This post is part of a series that expands on Dave Cormier’s Youtube video “Success in a MOOC” and applies his advice to the upcoming Mechanical MOOC about the Python programming language. Cormier breaks down online learning success into five steps: Orient, Declare, Network, Cluster and Focus.
Cormier’s second piece of advice is to declare yourself as a participant in the course. If there is a discussion forum on the course website, introduce yourself. If the course has a Twitter hashtag, set up a Twitter account and tweet about what you’re learning. If the course asks people to reflect on the material on their own blog, make sure that your blog’s url is on your course profile so that your classmates can find the content you’ll be creating.
In my view, “declaring” serves a couple of purposes in a MOOC.
First, participants don’t have the benefit of face-to-face contact, so they have to introduce themselves and get to know each other online. Setting up an online identity within the course, or associating the course with your social media profiles, facilitates communication and trust among participants. The role of the instructor is often somewhat limited in MOOCs, and with enrollments in the tens of thousands, many MOOC instructors simply can’t offer the same kind of guidance that they might in a small face-to-face class. Students are expected to help each other learn. (In some MOOCs, students even grade and comment on each others’ essays.) “Declaring” yourself in the MOOC indicates to others that you’re ready to engage with your classmates and with the material; that you’re ready to assume the joint responsibility of learning.
The second purpose of “declaring” is to set up an accountability system. By introducing yourself to others in the class and, better yet, by openly discussing the MOOC on social media, you invite others to help you stick with the course.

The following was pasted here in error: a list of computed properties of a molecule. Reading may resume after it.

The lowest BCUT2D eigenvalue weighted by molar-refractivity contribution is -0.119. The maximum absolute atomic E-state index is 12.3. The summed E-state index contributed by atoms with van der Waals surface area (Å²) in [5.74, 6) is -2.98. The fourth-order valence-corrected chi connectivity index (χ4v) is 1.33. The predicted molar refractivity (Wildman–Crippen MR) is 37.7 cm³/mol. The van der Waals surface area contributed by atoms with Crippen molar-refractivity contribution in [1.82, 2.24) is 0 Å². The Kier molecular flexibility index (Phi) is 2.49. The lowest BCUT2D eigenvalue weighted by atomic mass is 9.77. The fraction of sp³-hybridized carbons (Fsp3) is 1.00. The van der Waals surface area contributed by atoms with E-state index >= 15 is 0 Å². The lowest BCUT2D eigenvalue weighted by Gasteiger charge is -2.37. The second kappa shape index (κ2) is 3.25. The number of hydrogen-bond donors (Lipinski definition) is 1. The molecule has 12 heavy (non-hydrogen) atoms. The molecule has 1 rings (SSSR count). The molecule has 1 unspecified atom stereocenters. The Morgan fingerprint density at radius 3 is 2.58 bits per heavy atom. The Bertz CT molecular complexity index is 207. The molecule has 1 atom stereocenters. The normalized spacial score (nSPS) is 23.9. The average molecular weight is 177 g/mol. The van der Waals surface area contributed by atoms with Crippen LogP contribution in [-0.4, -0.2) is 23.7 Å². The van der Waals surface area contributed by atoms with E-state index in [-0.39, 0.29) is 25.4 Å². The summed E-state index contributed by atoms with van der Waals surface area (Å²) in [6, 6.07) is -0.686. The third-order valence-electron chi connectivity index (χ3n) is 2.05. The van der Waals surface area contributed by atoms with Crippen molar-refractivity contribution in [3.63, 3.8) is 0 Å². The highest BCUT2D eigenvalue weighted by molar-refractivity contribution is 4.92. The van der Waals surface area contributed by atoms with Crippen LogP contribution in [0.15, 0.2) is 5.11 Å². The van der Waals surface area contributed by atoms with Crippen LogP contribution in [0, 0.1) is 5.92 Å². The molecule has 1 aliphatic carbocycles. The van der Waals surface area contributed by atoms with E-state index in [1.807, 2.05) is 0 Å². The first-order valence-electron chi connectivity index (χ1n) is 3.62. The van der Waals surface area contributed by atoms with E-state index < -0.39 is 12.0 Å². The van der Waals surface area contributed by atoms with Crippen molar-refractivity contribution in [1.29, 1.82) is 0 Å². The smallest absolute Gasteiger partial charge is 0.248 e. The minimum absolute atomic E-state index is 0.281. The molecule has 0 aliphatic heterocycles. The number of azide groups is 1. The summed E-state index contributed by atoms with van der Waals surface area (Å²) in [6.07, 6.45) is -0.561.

If you blog about your experience in the course, you’re also developing a learning portfolio which can reflect your changing understanding of the material and how it relates to your goals. This type of reflection can help you decide what to study next. The blog/portfolio can also help you represent your accomplishments to a future employer. Finally, research has shown that blogging helps students make course materials their own to a greater extent than participating in course discussion boards.
Why blog about it? I’ve decided to learn a lot of things in the past. Some I follow through on, some I don’t. I’ve recently lost a fair amount of weight, and one of the things that helped me do it was to blog about it. So, I thought, why not blog about what it’s like to learn Python with the MMOOC? I’m pretty sure it’ll help me, it might help other people taking the course, and maybe even the MMOOC people will find it valuable as they work on this or other courses.
Declaring Yourself in the Mechanical MOOC
The course will also use the Twitter hashtag #mMOOC. This will allow participants (who use Twitter) to engage with each other outside the question-and-answer structure of OpenStudy. You can also follow the Mechanical MOOC via @MOOC-E, “international machine of mystery.” 😛
We believe learning works better when there are others to help you when you’re stuck, explain tricky points in more detail, and inspire you to learn even more. And at any given moment, there are thousands of users learning right alongside you, and their profile pages help you get to know them better.
My next mMOOC blog post will discuss what to do once you’ve declared yourself. Step three: networking.